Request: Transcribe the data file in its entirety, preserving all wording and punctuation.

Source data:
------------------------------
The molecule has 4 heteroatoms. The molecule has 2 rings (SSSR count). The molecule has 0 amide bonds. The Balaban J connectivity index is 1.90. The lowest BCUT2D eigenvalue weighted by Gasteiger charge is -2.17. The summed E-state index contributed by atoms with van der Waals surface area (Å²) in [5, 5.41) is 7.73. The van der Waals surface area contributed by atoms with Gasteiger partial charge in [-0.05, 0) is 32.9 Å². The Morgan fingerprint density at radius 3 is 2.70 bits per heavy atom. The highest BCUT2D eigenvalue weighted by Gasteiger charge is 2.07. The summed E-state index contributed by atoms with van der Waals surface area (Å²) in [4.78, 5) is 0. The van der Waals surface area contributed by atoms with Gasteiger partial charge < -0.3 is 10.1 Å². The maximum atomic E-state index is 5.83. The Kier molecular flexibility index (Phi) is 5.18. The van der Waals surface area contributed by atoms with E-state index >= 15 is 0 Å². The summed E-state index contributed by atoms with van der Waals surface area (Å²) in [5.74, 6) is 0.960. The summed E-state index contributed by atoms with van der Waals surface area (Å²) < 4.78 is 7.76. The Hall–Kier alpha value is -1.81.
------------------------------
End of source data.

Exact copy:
The molecule has 4 heteroatoms. The molecule has 2 rings (SSSR count). The molecule has 0 amide bonds. The Balaban J connectivity index is 1.90. The lowest BCUT2D eigenvalue weighted by Gasteiger charge is -2.17. The summed E-state index contributed by atoms with van der Waals surface area (Å²) in [5, 5.41) is 7.73. The van der Waals surface area contributed by atoms with Gasteiger partial charge in [-0.05, 0) is 32.9 Å². The Morgan fingerprint density at radius 3 is 2.70 bits per heavy atom. The highest BCUT2D eigenvalue weighted by Gasteiger charge is 2.07. The summed E-state index contributed by atoms with van der Waals surface area (Å²) in [4.78, 5) is 0. The van der Waals surface area contributed by atoms with Gasteiger partial charge < -0.3 is 10.1 Å². The maximum atomic E-state index is 5.83. The Kier molecular flexibility index (Phi) is 5.18. The van der Waals surface area contributed by atoms with E-state index >= 15 is 0 Å². The summed E-state index contributed by atoms with van der Waals surface area (Å²) in [5.74, 6) is 0.960. The summed E-state index contributed by atoms with van der Waals surface area (Å²) < 4.78 is 7.76. The Hall–Kier alpha value is -1.81.